Although “Jeopardy!” host Mayim Bialik returned to the screen May 1 and was scheduled to host the quiz show through the remainder of Season 39, viewers will see a different host starting July 3.

Amid the Writers Guild of America strike, Bialik opted to step down during the final week of filming, the Deseret News previously reported. Ken Jennings took over and filmed the final 20 episodes of the season, which begin July 3, according to The Jeopardy Fan website.

The clues for the “Jeopardy!” games were written in advance of the season and strike, according to Deadline.

“Our last week of shows was already locked,” Jennings recently told the Deseret News, noting that “Jeopardy!” typically goes on hiatus in May. “We could be above board and just shoot the last week of scripts that had already been written.”

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What Ken Jennings said about the writers’ strike

“Jeopardy!” was one of the first game shows affected by the writers strike, Deadline reported.

The strike — representing more than 11,000 writers in the entertainment industry — began on May 2 and is seeking higher pay and job security amid the rise of artificial intelligence.

“The unions are demanding pay increases, as well as minimums on the number of writers on a show and minimums for the number of weeks writers are employed per contract, and have also expressed concerns that writers could be replaced by artificial intelligence,” Forbes reported.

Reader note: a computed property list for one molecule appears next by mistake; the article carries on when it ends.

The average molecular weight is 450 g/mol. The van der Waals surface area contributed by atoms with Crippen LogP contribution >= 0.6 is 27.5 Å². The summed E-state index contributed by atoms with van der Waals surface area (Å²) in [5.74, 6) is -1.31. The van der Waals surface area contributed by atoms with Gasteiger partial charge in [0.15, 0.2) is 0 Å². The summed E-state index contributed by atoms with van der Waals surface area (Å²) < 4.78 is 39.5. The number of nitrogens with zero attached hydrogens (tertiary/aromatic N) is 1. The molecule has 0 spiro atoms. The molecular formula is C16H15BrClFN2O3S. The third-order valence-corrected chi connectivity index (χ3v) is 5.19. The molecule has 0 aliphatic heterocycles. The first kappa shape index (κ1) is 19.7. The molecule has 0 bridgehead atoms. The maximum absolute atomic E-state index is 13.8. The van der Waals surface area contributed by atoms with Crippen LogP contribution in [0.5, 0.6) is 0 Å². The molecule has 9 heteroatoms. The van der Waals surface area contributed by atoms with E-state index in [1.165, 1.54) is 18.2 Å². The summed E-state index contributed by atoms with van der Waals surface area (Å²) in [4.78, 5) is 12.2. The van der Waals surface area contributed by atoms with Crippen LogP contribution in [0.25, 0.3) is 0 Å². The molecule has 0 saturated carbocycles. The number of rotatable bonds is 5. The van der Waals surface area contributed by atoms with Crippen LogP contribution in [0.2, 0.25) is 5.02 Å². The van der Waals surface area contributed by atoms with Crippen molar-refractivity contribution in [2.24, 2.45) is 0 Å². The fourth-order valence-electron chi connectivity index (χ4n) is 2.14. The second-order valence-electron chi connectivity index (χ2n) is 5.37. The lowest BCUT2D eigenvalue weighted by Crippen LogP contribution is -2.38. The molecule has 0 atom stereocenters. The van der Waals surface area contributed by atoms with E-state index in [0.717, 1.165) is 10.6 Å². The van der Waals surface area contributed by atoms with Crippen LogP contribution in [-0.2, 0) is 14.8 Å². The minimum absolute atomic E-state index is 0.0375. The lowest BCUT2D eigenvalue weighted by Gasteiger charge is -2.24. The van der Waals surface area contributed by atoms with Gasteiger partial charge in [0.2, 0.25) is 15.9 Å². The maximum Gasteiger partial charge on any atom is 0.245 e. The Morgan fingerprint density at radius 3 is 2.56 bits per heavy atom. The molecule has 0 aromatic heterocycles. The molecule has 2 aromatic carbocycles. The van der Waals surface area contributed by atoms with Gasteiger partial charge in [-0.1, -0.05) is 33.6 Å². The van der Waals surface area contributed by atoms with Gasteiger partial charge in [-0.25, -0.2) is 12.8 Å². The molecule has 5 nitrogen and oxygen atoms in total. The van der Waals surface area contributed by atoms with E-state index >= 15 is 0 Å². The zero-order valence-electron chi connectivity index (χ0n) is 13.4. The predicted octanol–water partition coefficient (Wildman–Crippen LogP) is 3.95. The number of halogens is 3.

In a recent interview with the Deseret News, Jennings praised the “Jeopardy!” writers, who he said work diligently to make sure the many clues they write — there are 61 clues per game — are foolproof.

“You would not believe the work our amazing writers do, and they’re Emmy Award winning,” Jennings said. “We cannot wait for the strike to be resolved so we can get our writers back. We’re just hoping the writers get the fair deal they deserve (and) we can get back in time to the fall.”

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A few months after moving from researcher to staff writer on the set of “Jeopardy!” Marcus Brown now finds himself on the picket line.

“It’s sort of tough not being at work after being on the show for so many years, and kind of getting used to this new job,” Brown said in a recent interview shared on WGAcontract2023.org. “But I think we’re out here for the right reasons, and I think it’s especially important for younger writers like me to be out here. For us, this is about the streaming residuals and also for the people who are dealing with mini-rooms.”

Two months into the strike, “scripted TV production in Los Angeles has virtually ground to a halt, underscoring the economic fallout from the ongoing labor standoff,” The Los Angeles Times reported.

Writers strikes have historically lasted around or over 100 days. A WGA strike in 1988 lasted 153 days, while the 2007 writers guild strike lasted 100 days and went into 2008, the Deseret News reported.